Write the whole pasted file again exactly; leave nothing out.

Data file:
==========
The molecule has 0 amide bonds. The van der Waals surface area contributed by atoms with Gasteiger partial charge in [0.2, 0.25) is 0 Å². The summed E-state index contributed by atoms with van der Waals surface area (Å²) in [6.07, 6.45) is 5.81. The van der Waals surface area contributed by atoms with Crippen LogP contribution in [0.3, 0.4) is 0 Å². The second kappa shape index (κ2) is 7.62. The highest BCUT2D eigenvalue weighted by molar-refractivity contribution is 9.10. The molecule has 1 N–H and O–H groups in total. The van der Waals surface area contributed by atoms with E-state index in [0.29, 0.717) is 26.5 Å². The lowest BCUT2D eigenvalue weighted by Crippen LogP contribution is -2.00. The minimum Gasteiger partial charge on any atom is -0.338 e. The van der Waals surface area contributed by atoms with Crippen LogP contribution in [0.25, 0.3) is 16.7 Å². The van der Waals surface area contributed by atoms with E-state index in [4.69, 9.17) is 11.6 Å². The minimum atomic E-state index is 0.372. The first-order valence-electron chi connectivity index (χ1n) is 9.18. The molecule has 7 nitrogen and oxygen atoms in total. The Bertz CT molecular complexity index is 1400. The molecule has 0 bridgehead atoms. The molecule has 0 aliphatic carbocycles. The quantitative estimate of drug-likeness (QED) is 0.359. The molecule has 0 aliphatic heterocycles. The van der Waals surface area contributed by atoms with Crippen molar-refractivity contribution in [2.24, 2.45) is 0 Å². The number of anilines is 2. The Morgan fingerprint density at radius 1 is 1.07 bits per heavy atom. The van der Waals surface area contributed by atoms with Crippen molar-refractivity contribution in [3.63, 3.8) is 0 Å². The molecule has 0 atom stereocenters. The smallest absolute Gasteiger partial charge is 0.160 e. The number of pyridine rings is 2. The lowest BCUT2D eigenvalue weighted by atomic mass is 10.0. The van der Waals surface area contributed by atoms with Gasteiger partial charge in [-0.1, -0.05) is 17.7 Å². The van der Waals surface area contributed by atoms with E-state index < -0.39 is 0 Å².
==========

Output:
The molecule has 0 amide bonds. The van der Waals surface area contributed by atoms with Gasteiger partial charge in [0.2, 0.25) is 0 Å². The summed E-state index contributed by atoms with van der Waals surface area (Å²) in [6.07, 6.45) is 5.81. The van der Waals surface area contributed by atoms with Crippen LogP contribution in [0.3, 0.4) is 0 Å². The second kappa shape index (κ2) is 7.62. The highest BCUT2D eigenvalue weighted by molar-refractivity contribution is 9.10. The molecule has 1 N–H and O–H groups in total. The van der Waals surface area contributed by atoms with E-state index in [0.29, 0.717) is 26.5 Å². The lowest BCUT2D eigenvalue weighted by Crippen LogP contribution is -2.00. The minimum Gasteiger partial charge on any atom is -0.338 e. The van der Waals surface area contributed by atoms with Crippen LogP contribution in [0.25, 0.3) is 16.7 Å². The van der Waals surface area contributed by atoms with E-state index in [4.69, 9.17) is 11.6 Å². The minimum atomic E-state index is 0.372. The first-order valence-electron chi connectivity index (χ1n) is 9.18. The molecule has 7 nitrogen and oxygen atoms in total. The Bertz CT molecular complexity index is 1400. The molecule has 0 bridgehead atoms. The molecule has 0 aliphatic carbocycles. The quantitative estimate of drug-likeness (QED) is 0.359. The molecule has 0 aliphatic heterocycles. The van der Waals surface area contributed by atoms with Crippen molar-refractivity contribution in [2.24, 2.45) is 0 Å². The number of anilines is 2. The Morgan fingerprint density at radius 1 is 1.07 bits per heavy atom. The van der Waals surface area contributed by atoms with Crippen molar-refractivity contribution in [3.63, 3.8) is 0 Å². The molecule has 0 atom stereocenters. The smallest absolute Gasteiger partial charge is 0.160 e. The number of pyridine rings is 2. The lowest BCUT2D eigenvalue weighted by atomic mass is 10.0. The van der Waals surface area contributed by atoms with Gasteiger partial charge in [-0.1, -0.05) is 17.7 Å². The van der Waals surface area contributed by atoms with E-state index < -0.39 is 0 Å².